As many of you know we've been looking at messengers for nearly 6 years now, trying to find 'the one'! But while some are better than others and can even be described as great we cannot come out and say that any one of them is perfect.

So today we're looking to a new entry, one we didn't look at in our 2019 or earlier editions of the Messengers series, 'Secure or Not Too Secure?'

Introducing Delta Chat!

Delta Chat was born out of Merlinux GmbH in Freiburg (Germany), it has clients on Desktop Linux (Flathub, Debian/Ubuntu, AUR and AppImage), Mac (Mac App Store or DeltaChat.dmg file) and Windows (Microsoft store or .exe file).

The desktop client looks very similar to Telegram. Additionally, Delta Chat offers an iOS client but is also in GooglePlay, Amazon AppStore and the privacy friendly f-droid store in Android. Delta Chat is fully open-source, which is great news as anyone can check the code. I did not found any audit on Delta Chat what is a bummer, but not necessarily the end of the world. Delta Chat is financed via donations, while OTF and Merlinux also got some funds from NEXTLEAP

Registration

Unlike many other chat services we have reviewed, Delta Chat does not rely on a telephone numbe nor even an username. All you have to do is attach your email address and use Delta Chat as your new email/chat client. Yes, you read that right! Delta Chat uses your existing email structure, SMTP and IMAP to get and send messages. This all sounds extremely interesting doesn't it? After all your email is already in the  hands of someone else anyway e.g. Gmail with Google etc.);-).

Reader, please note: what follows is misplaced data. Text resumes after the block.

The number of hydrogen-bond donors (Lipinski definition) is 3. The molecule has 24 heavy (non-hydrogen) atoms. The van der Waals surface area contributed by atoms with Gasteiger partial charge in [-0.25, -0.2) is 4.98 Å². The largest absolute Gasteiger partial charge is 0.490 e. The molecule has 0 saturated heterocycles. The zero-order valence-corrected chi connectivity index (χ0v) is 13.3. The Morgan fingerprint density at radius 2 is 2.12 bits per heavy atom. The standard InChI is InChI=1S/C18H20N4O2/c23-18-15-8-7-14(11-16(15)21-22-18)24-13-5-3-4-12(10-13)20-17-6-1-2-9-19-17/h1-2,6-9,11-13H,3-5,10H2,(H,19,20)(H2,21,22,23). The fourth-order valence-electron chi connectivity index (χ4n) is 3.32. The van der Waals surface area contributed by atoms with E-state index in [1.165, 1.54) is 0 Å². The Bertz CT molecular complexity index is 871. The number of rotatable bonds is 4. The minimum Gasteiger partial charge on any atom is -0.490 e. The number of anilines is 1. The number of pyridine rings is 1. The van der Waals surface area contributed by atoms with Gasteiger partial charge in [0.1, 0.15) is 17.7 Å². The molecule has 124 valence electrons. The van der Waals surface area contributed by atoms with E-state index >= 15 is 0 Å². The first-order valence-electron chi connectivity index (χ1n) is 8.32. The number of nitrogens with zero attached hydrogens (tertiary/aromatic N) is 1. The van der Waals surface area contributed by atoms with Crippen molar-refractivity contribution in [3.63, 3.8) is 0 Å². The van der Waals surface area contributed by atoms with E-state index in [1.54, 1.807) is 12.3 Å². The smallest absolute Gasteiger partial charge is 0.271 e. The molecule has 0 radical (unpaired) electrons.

Delta Chat also supports OAuth2, which means that if your email provider supports OAuth2 you only need to add a security token, but not your actual password, for your email to the client. However, since the client is not an online version, but live only on your device this shouldn't be an big issue, after all most email clients would need your logins anyway.

Encryption

Delta Chat uses your existing SMTP and IMAP server to send and receive emails/chats. This is all done over E2EE (End-to-End-Encryption). Delta Chat is using OpenPGP-Standard. So a pretty good way to introduce you to using PGP for all your emails. Delta Chat generate all this for you, but if you do own an existing PGP Key, you can easily import and use it! Therefore your existing encrypted email partners can just go on and keep sending you encrypted chats/emails.

Sadly there is no PFS (Perfect Forward Secrecy) as in Signal, so you can never be really sure if the other end is actually who they claim to be. However Delta Chat has a solution for this via QR-Codes. This is basically like a fingerprint of your device which you should exchange with your chat partner and which, in turn, will also show your chat partner as verified!